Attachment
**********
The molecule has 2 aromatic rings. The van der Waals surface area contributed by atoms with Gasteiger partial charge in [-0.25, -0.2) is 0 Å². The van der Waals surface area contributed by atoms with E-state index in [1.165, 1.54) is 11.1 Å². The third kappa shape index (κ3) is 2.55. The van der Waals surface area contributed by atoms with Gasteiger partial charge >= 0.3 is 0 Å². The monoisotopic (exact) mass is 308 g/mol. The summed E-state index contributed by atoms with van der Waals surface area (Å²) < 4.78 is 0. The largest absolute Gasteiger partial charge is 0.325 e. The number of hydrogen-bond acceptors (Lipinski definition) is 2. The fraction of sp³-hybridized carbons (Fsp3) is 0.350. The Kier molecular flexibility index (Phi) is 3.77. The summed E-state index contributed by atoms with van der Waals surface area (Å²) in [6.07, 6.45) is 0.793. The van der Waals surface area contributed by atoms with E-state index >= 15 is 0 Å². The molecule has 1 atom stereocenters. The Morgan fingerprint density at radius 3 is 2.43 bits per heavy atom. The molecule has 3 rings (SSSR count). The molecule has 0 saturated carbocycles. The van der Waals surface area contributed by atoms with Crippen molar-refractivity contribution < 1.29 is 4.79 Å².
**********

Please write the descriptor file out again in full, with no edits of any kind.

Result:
The molecule has 2 aromatic rings. The van der Waals surface area contributed by atoms with Gasteiger partial charge in [-0.25, -0.2) is 0 Å². The van der Waals surface area contributed by atoms with E-state index in [1.165, 1.54) is 11.1 Å². The third kappa shape index (κ3) is 2.55. The van der Waals surface area contributed by atoms with Gasteiger partial charge >= 0.3 is 0 Å². The monoisotopic (exact) mass is 308 g/mol. The summed E-state index contributed by atoms with van der Waals surface area (Å²) < 4.78 is 0. The largest absolute Gasteiger partial charge is 0.325 e. The number of hydrogen-bond acceptors (Lipinski definition) is 2. The fraction of sp³-hybridized carbons (Fsp3) is 0.350. The Kier molecular flexibility index (Phi) is 3.77. The summed E-state index contributed by atoms with van der Waals surface area (Å²) in [6.07, 6.45) is 0.793. The van der Waals surface area contributed by atoms with E-state index >= 15 is 0 Å². The molecule has 1 atom stereocenters. The Morgan fingerprint density at radius 3 is 2.43 bits per heavy atom. The molecule has 3 rings (SSSR count). The molecule has 0 saturated carbocycles. The van der Waals surface area contributed by atoms with Crippen molar-refractivity contribution < 1.29 is 4.79 Å².